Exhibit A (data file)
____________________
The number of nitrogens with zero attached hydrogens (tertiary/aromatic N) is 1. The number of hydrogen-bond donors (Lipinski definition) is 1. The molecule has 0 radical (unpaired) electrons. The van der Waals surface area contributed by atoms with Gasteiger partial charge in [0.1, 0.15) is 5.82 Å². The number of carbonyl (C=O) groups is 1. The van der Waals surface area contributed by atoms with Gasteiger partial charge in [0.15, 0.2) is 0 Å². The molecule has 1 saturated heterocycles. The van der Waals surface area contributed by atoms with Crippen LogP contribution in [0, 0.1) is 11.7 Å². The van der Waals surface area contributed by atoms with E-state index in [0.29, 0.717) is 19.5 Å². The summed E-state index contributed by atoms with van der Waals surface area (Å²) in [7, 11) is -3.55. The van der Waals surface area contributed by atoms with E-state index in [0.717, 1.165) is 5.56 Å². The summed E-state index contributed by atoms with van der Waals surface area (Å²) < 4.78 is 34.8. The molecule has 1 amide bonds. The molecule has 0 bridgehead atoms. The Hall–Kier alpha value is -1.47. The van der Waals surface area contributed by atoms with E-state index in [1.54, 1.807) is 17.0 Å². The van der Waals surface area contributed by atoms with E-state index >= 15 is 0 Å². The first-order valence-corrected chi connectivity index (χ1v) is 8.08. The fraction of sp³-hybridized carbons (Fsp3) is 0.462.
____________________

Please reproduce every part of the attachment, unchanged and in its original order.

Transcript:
The number of nitrogens with zero attached hydrogens (tertiary/aromatic N) is 1. The number of hydrogen-bond donors (Lipinski definition) is 1. The molecule has 0 radical (unpaired) electrons. The van der Waals surface area contributed by atoms with Gasteiger partial charge in [0.1, 0.15) is 5.82 Å². The number of carbonyl (C=O) groups is 1. The van der Waals surface area contributed by atoms with Gasteiger partial charge in [0.15, 0.2) is 0 Å². The molecule has 1 saturated heterocycles. The van der Waals surface area contributed by atoms with Crippen LogP contribution in [0, 0.1) is 11.7 Å². The van der Waals surface area contributed by atoms with E-state index in [0.29, 0.717) is 19.5 Å². The summed E-state index contributed by atoms with van der Waals surface area (Å²) in [7, 11) is -3.55. The van der Waals surface area contributed by atoms with E-state index in [0.717, 1.165) is 5.56 Å². The summed E-state index contributed by atoms with van der Waals surface area (Å²) < 4.78 is 34.8. The molecule has 1 amide bonds. The molecule has 0 bridgehead atoms. The Hall–Kier alpha value is -1.47. The van der Waals surface area contributed by atoms with E-state index in [1.54, 1.807) is 17.0 Å². The van der Waals surface area contributed by atoms with E-state index >= 15 is 0 Å². The first-order valence-corrected chi connectivity index (χ1v) is 8.08. The fraction of sp³-hybridized carbons (Fsp3) is 0.462.